A BBC investigation into employment practices at online retailer Amazon has revealed that staff working for the company face an increased risk of mental illness compared to other workers.
The investigation involved secret filming of a typical night shift by an undercover worker planted into the Amazon warehouse by the BBC.
The footage was then shown to Professor Michael Marmot, an expert in work-based stress, who concluded that the sorts of conditions that Amazon employees were expected to work under would result in higher rates of 'mental and physical illness'.
The BBC's Adam Littler, 23, took a job at Amazon's Swansea warehouse as the company gears up for the Christmas rush by employing an extra 15,000 staff. He recorded the secret footage for the BBC's Panorama programme.
During his nightshift, Littler was given an electronic device which notified him of the items he needed to 'pick' to fulfill orders placed online with Amazon.
The electronic device sets the employee a target number of seconds to find the item and notifies them when they fail to progress to the next item on the list in the allocated time by emitting a loud bleep.
Professor Marmot said the demands of the job at Amazon involved 'all the bad stuff at once'.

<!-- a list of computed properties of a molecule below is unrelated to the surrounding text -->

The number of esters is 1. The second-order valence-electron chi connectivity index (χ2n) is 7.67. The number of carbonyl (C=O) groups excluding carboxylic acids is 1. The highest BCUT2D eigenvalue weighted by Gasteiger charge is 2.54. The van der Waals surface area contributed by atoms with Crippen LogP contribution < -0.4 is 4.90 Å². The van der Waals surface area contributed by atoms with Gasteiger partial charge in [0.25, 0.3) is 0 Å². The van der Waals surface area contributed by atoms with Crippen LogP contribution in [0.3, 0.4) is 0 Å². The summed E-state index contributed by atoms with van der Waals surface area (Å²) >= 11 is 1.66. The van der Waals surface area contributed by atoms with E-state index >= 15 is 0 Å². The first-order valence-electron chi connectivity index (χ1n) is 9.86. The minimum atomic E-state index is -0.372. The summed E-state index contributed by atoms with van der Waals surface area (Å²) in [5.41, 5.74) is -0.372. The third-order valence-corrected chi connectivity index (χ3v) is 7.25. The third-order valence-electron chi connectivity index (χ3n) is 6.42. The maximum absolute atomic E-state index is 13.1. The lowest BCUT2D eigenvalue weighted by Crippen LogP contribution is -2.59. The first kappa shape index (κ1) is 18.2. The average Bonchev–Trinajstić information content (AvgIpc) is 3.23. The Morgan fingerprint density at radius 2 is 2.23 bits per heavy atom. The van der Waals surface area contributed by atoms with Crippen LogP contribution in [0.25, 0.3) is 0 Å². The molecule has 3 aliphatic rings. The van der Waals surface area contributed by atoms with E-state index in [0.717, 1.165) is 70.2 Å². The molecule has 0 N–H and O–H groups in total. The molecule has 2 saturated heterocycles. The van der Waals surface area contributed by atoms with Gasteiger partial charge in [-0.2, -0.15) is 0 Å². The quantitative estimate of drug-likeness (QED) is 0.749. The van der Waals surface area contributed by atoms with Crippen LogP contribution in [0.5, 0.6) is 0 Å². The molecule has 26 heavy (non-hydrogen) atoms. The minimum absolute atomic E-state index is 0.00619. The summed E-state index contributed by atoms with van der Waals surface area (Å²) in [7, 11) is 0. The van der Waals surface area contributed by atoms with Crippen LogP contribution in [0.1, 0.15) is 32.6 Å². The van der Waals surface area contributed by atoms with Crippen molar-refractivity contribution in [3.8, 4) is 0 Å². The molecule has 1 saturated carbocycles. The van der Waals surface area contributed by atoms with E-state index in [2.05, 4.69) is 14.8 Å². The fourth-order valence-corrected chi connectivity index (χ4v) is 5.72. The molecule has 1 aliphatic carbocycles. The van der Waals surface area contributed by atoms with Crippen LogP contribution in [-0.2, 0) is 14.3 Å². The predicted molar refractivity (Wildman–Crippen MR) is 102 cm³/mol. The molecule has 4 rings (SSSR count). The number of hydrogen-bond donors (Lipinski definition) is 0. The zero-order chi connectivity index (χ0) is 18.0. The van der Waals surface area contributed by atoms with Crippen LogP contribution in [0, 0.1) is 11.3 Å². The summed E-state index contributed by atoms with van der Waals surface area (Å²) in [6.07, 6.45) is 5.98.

"There are always going to be menial jobs, but we can make them better or worse. And it seems to me the demands of efficiency at the cost of individual's health and wellbeing - it's got to be balanced," said Professor Marmot in response to the footage shown to him by Panorama.
In response Amazon said that its workplace practices were within the law and that they were constantly engaging with their workforce to ensure the company improved.
"Together we're working hard to make sure we're better tomorrow than we are today," they said in a statement.
However, employment law experts have told the BBC that the ten-and-a-half hour night shifts could be illegal, as the law restricts the amount of heavy physical work to eight hours in any one 24-hour period.